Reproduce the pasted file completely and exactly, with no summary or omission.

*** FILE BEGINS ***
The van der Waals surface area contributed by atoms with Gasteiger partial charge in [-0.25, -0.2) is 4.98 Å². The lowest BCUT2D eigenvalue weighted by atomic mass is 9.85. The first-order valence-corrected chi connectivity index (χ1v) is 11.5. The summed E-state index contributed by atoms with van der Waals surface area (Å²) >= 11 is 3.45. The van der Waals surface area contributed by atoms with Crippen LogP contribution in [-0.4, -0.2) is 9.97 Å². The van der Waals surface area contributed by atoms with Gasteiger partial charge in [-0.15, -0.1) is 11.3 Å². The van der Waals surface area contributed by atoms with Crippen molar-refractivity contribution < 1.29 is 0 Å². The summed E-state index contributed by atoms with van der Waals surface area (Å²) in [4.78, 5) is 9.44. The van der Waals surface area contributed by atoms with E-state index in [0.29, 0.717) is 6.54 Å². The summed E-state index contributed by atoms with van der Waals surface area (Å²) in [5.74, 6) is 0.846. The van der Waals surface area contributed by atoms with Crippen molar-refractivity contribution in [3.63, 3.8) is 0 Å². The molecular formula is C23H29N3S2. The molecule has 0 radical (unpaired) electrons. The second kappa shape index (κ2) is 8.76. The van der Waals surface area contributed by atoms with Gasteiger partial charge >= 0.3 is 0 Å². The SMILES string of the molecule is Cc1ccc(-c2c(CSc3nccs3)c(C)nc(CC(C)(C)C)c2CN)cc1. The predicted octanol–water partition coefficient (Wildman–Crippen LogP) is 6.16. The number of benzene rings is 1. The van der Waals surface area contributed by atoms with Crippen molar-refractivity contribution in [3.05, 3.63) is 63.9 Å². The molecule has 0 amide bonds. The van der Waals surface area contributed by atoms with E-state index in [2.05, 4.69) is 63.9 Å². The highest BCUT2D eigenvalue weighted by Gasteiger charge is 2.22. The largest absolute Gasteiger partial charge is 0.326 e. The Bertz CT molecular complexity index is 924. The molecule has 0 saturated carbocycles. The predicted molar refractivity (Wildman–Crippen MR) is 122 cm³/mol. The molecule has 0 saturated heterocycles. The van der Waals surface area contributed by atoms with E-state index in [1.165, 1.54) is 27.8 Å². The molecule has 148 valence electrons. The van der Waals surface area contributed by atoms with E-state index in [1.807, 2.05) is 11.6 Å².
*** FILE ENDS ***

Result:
The van der Waals surface area contributed by atoms with Gasteiger partial charge in [-0.25, -0.2) is 4.98 Å². The lowest BCUT2D eigenvalue weighted by atomic mass is 9.85. The first-order valence-corrected chi connectivity index (χ1v) is 11.5. The summed E-state index contributed by atoms with van der Waals surface area (Å²) >= 11 is 3.45. The van der Waals surface area contributed by atoms with Crippen LogP contribution in [-0.4, -0.2) is 9.97 Å². The van der Waals surface area contributed by atoms with Gasteiger partial charge in [-0.15, -0.1) is 11.3 Å². The van der Waals surface area contributed by atoms with Crippen molar-refractivity contribution < 1.29 is 0 Å². The summed E-state index contributed by atoms with van der Waals surface area (Å²) in [4.78, 5) is 9.44. The van der Waals surface area contributed by atoms with E-state index in [0.29, 0.717) is 6.54 Å². The summed E-state index contributed by atoms with van der Waals surface area (Å²) in [5.74, 6) is 0.846. The van der Waals surface area contributed by atoms with Crippen molar-refractivity contribution in [3.63, 3.8) is 0 Å². The molecular formula is C23H29N3S2. The molecule has 0 radical (unpaired) electrons. The second kappa shape index (κ2) is 8.76. The van der Waals surface area contributed by atoms with Gasteiger partial charge >= 0.3 is 0 Å². The SMILES string of the molecule is Cc1ccc(-c2c(CSc3nccs3)c(C)nc(CC(C)(C)C)c2CN)cc1. The predicted octanol–water partition coefficient (Wildman–Crippen LogP) is 6.16. The number of benzene rings is 1. The van der Waals surface area contributed by atoms with Crippen molar-refractivity contribution in [3.05, 3.63) is 63.9 Å². The molecule has 0 amide bonds. The van der Waals surface area contributed by atoms with E-state index in [2.05, 4.69) is 63.9 Å². The highest BCUT2D eigenvalue weighted by Gasteiger charge is 2.22. The largest absolute Gasteiger partial charge is 0.326 e. The Bertz CT molecular complexity index is 924. The molecule has 0 saturated carbocycles. The predicted molar refractivity (Wildman–Crippen MR) is 122 cm³/mol. The molecule has 0 saturated heterocycles. The van der Waals surface area contributed by atoms with E-state index in [1.165, 1.54) is 27.8 Å². The molecule has 148 valence electrons. The van der Waals surface area contributed by atoms with E-state index in [1.807, 2.05) is 11.6 Å².